Tangibility and Richness in Digital Musical Instrument Design

Expression in musical performance is deeply connected to the touch of the performer and the nuances of their control. Alongside hearing the haptic sense is the primary modality through which we engage with musical instruments, and learning a musical instrument can be understood as one of the most developed haptic cultural practices. My research interests focus on the mechanisms of touch and how they relate to the design of digital musical instruments.

When playing an acoustic instrument we get a great deal of rich sensory information from the part of our body which makes contact with the instrument (hands, fingertips, lips, shoulders). In the case of digital musical instruments, although touch-mediated interaction is still the primary means of control, there is no comparably rich physical experience from the instrument and little relationship between the sound of an instrument and its feel.

My research focuses on the contact that a performer makes with an instrument: the combination of auditory and haptic feedback that we get from an instrument. This is with the aim of informing design both in terms of the feel of an instrument, that is its immediate feedback to our haptic and auditory sense, and in terms of the mental model we have of that instrument, shaping the gestures that we use to control it and our internal representation of its mechanism. As part of my research I have designed new musical instruments to investigate different aspects of touch in digital musical instrument performance.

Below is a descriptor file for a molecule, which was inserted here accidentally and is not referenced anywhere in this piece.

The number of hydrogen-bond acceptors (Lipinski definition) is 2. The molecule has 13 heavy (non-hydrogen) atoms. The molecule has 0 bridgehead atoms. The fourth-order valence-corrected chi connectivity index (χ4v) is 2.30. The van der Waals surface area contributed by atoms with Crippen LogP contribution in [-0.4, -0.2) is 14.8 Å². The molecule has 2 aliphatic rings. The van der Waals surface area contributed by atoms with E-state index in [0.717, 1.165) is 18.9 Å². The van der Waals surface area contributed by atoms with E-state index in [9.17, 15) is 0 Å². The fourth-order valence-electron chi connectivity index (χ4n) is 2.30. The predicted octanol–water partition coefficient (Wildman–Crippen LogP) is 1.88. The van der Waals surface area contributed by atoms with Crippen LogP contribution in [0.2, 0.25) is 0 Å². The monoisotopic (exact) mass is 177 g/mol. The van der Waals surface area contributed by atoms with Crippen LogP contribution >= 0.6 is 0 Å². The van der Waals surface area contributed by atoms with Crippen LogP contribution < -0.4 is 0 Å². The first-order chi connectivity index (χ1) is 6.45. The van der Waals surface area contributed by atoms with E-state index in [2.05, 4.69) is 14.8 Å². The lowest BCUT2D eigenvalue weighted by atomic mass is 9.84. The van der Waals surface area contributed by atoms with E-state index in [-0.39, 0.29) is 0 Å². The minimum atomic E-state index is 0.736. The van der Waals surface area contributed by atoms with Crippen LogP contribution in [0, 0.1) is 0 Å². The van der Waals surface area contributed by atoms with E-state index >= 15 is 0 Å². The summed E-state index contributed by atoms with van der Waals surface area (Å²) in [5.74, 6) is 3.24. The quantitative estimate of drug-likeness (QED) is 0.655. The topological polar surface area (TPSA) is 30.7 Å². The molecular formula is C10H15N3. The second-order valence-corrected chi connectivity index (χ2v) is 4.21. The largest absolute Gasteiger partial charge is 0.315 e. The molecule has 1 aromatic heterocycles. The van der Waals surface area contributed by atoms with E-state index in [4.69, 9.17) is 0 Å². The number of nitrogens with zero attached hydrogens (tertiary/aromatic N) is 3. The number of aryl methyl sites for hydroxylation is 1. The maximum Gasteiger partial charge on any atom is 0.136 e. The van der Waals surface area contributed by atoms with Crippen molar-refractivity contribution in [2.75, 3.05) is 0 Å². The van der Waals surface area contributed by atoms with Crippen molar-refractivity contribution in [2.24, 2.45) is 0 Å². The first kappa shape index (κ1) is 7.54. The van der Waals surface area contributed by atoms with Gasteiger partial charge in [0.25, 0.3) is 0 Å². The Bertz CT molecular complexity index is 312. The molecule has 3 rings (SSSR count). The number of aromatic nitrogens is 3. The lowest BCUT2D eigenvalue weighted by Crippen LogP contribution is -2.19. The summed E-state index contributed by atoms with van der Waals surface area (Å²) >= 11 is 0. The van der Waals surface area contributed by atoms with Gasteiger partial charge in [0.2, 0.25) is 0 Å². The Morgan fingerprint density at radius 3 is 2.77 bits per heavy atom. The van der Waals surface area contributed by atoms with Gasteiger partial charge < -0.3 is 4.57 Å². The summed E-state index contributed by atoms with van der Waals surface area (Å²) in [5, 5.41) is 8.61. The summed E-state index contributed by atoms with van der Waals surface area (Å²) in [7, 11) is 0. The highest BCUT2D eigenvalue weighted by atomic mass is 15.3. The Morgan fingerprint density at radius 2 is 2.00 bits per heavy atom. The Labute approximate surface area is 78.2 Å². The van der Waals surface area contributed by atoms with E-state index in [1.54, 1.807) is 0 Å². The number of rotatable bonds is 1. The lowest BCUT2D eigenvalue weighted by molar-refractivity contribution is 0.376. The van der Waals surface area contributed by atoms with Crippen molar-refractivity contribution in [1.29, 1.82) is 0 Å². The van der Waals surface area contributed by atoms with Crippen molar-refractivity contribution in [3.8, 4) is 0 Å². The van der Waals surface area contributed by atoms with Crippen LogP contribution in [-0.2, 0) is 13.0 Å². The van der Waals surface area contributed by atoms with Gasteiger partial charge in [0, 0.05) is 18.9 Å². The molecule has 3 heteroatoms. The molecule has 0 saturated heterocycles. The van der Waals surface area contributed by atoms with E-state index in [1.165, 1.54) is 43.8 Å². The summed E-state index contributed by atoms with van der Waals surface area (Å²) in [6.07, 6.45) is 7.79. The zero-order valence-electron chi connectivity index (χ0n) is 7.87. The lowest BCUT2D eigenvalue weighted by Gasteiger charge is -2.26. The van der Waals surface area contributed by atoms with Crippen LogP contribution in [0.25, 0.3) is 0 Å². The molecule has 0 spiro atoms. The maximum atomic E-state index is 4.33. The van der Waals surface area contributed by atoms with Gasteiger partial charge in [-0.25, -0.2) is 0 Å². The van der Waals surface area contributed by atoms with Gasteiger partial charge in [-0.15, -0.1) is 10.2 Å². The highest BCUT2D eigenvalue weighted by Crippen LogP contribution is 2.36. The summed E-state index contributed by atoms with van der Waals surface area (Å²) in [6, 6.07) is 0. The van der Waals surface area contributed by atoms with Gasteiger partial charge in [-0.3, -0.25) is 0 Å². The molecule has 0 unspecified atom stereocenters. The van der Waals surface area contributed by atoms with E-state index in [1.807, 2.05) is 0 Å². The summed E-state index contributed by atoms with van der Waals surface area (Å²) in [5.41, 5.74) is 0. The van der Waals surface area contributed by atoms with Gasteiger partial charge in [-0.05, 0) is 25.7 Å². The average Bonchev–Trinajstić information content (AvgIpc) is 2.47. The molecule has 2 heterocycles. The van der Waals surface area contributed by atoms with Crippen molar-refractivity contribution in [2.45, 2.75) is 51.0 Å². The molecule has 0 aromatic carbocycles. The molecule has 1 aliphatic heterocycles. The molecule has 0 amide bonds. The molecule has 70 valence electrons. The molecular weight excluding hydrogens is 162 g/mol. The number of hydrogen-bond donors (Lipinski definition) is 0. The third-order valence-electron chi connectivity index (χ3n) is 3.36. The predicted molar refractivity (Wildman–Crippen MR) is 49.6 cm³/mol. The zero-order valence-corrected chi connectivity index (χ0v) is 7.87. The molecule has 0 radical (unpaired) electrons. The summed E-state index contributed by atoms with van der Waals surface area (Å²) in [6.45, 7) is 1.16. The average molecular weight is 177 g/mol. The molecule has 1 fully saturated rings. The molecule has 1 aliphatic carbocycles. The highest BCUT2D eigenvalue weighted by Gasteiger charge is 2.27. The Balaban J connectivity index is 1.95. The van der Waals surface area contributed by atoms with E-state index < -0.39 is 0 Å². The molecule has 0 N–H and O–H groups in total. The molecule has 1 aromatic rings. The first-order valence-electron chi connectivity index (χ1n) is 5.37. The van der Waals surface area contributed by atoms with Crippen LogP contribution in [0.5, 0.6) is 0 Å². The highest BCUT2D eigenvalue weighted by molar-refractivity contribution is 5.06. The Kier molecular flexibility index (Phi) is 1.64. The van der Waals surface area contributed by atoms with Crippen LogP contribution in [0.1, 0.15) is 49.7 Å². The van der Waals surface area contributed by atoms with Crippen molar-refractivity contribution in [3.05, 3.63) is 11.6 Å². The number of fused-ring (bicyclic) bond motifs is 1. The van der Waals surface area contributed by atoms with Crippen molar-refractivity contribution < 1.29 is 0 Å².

1. R. H. Jack, A. Mehrabi, t. Stockman and A. McPherson. Action-sound Latency and the Perceived Quality of Digital Musical Instruments: Comparing Professional Percussionists and Amateur Musicians. Music Perception: An Interdisciplinary Journal 36 (1), 2018.

  2. R. H. Jack, J. Harrison, F. Morreale and A. McPherson. Democratising DMIs: the relationship of expertise and control intimacy. Proc. New Interfaces for Musical Expression, Virginia, USA. 2018. (Winner of the best paper award).

  3. J. Harrison, R. H. Jack, F. Morreale and A. McPherson. When is a Guitar not a Guitar? Cultural Form, Input Modality and Expertise. Proc. New Interfaces for Musical Expression, Virginia, USA. 2018.

  4. R. H. Jack, T. Stockman and A. McPherson. Rich gesture, reduced control: the influence of constrained mappings on performance technique. 4th International Conference on Movement Computing, London, United Kingdom. 2017.

  5. R. H. Jack, T. Stockman and A.McPherson. Maintaining and Constraining Performer Touch in the Design of Digital Musical Instruments. Proc. Tangible and Embodied Interaction, Yokohama, Japan. 2017.

  6. R. H. Jack, T. Stockman and A.McPherson. Effect of latency on performer interaction and subjective quality assessment of a digital musical instrument. Proc. Audio Mostly, Norrköping, Sweden. 2016.(Nominated for best paper award).

  7. A. McPherson, R. H. Jack and G. Moro. Action-Sound Latency: Are Our Tools Fast Enough?. Proc. New Interfaces for Musical Expression, Brisbane, Australia. 2016.

  8. G. Moro, S. A. Bin, R. H. Jack, C. Heinrichs and A. McPherson. Making high-performance embedded instruments with Bela and Pure Data. Proc. ICLI, Brighton, United Kingdom. 2016.

  9. R. H. Jack, T. Stockman and A. McPherson. Navigation of pitch space on a digital musical instrument with dynamic tactile feedback. Proc. Tangible and Embodied Interaction, Eindhoven, Netherlands. 2016.

  10. R. H. Jack, A. McPherson and T. Stockman. The design of tactile musical devices for the deaf. Proc. International Conference on the Multimodal Experience of Music, Sheffield, United Kingdom. 2015.